Kenya: Why Coronavirus Cases Have Surged in Nakuru

Youths ride on an overloaded pick-up truck along James Gichuru Road in Nairobi on October 4 in blatant violation of traffic and Covid-19 rules.
5 October 2020

Nakuru's proximity to Nairobi, being a transit town and the newly opened Naivasha Inland Container Depot (ICD) have been blamed for the surge in Covid-19 cases.

In the past one week, the county has recorded an increase in Covid-19 cases, with the infection rate having doubled in the last 10 days. At least 11 patients are admitted to the ICU, mainly at Nakuru Level Five Hospital.

On Friday, Nakuru recorded the highest number of Covid-19 cases countrywide at 75. Naivasha had 2), Nakuru East (22), Nakuru West (16), Subukia (9), Rongai (3) and Nakuru North (2). The county has so far recorded 1,090 cases after testing 16,467 samples.

Governor Lee Kinyanjui has warned that the trend of rising Covid-19 cases in the county is likely to get worse following the lifting of containment measures.

The rising cases are also linked to the Naivasha ICD. Governor Kinyanjui said the ICD, which is meant to be a blessing to locals, could end up being an epicentre of the virus.

Food handlers

The Nation has established that most of the cases are those of truck drivers, who have been tested at Maai Mahiu mobile testing unit. The other cases are linked to community transmissions in Nakuru town and various sub-counties.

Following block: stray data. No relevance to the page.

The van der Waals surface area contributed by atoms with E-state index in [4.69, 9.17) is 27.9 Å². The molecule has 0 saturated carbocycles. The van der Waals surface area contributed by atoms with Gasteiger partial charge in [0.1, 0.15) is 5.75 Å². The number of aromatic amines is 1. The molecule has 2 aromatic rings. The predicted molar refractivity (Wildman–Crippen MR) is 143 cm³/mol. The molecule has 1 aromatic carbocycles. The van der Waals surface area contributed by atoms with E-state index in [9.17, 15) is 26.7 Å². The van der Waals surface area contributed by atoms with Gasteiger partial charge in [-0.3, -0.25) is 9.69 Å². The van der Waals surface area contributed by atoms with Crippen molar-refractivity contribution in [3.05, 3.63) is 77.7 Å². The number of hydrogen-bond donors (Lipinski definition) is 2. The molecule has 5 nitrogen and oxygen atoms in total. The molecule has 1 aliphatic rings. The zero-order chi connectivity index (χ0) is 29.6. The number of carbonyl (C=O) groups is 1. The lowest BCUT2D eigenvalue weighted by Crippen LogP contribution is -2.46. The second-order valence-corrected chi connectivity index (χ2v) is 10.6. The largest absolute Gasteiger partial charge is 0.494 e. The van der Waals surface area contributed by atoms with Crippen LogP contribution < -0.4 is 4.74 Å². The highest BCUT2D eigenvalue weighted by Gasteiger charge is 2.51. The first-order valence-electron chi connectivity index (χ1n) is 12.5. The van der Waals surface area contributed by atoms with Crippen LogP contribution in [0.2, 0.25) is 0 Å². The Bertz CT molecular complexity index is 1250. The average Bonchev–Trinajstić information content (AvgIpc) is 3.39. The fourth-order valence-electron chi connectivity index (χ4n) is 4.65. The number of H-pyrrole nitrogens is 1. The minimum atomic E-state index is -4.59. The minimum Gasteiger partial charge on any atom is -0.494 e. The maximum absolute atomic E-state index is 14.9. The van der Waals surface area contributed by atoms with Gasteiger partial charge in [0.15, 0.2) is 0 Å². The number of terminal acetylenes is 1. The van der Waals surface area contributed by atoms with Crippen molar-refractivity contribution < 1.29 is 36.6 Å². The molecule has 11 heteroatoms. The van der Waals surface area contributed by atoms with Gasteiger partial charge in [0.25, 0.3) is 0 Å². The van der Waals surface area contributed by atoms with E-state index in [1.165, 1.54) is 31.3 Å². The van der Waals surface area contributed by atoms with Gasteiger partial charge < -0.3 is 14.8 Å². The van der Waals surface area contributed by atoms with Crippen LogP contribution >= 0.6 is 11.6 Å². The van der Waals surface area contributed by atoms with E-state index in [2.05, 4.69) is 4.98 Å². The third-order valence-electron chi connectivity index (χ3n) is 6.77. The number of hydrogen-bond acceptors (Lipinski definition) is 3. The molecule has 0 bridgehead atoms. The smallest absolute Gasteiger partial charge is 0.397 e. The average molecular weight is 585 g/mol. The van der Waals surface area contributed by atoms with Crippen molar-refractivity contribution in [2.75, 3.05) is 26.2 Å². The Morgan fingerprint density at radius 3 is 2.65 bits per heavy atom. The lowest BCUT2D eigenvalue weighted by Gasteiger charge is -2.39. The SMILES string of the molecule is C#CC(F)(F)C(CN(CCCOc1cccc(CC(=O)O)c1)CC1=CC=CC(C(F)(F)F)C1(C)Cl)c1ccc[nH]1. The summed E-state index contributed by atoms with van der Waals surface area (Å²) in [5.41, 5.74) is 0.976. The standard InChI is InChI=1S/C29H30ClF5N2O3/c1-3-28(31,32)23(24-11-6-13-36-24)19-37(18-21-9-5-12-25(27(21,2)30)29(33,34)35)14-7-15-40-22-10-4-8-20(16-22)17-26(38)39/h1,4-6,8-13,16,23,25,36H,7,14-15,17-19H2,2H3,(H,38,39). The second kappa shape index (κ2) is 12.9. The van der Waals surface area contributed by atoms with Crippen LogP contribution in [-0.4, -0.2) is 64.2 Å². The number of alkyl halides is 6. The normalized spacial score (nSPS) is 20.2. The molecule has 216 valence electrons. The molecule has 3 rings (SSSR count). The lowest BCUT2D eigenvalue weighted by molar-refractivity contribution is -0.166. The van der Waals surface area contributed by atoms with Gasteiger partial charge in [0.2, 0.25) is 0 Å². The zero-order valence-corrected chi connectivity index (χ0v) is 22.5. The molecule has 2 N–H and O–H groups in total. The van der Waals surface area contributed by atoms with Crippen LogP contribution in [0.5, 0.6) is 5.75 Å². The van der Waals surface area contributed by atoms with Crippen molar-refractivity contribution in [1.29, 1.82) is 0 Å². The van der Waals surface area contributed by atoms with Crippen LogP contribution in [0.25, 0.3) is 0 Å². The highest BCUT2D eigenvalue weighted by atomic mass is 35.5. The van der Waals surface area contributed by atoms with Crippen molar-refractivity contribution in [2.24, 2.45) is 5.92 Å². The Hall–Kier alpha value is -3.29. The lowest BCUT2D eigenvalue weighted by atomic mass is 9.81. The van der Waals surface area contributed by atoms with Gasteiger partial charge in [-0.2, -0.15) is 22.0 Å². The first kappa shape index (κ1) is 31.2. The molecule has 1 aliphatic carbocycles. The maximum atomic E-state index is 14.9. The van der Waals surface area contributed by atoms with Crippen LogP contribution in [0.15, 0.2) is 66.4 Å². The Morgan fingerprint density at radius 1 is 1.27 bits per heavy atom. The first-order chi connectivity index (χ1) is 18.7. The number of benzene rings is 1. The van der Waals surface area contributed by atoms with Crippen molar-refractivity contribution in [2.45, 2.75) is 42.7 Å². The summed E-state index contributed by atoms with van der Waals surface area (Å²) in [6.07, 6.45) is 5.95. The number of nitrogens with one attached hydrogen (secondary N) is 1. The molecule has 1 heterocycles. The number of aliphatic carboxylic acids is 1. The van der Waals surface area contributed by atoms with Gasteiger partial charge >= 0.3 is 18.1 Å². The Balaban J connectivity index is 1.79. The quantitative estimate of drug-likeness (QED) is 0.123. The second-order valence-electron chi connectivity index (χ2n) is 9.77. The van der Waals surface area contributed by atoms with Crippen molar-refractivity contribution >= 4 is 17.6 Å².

Others who are highly affected by the surge are food handlers, inmates and health workers.

For instance, one of the latest cases in Naivasha town is that of a 34-year-old woman who works at a local restaurant.

She was put in isolation and the county's surveillance team is tracing her contacts, who include clients who have been visiting the restaurant. But this comes even as investigations by the Nation revealed that residents in Nakuru Town and other urban centres in the region have dropped guard against the virus.

Wearing masks

A spot-check in Njoro, Molo, Gilgil, Naivasha and other towns showed that residents are no longer wearing masks, washing hands and social distancing.

Health Executive Gichuki Kariuki has asked residents to continue adhering to measures put in place by the Ministry of Health to combat the spread of the virus. He warned that the emerging attitude of 'back to normal' is increasingly putting more people at risk.

"The fight against the virus is not yet over. As an individual, it's your responsibility to observe the Health ministry guidelines as the number of positive cases is bound to rise. Stop behaving normally in the midst of a pandemic," said Dr Kariuki.

Dr Kariuki warned that, the emerging attitude of 'back to normal' is increasingly putting more people at risk. Dr Kariuki said the department of health is on high alert to ensure proper measures are taken to prevent spread of the virus. The rising cases are also linked to the Naivasha ICD.

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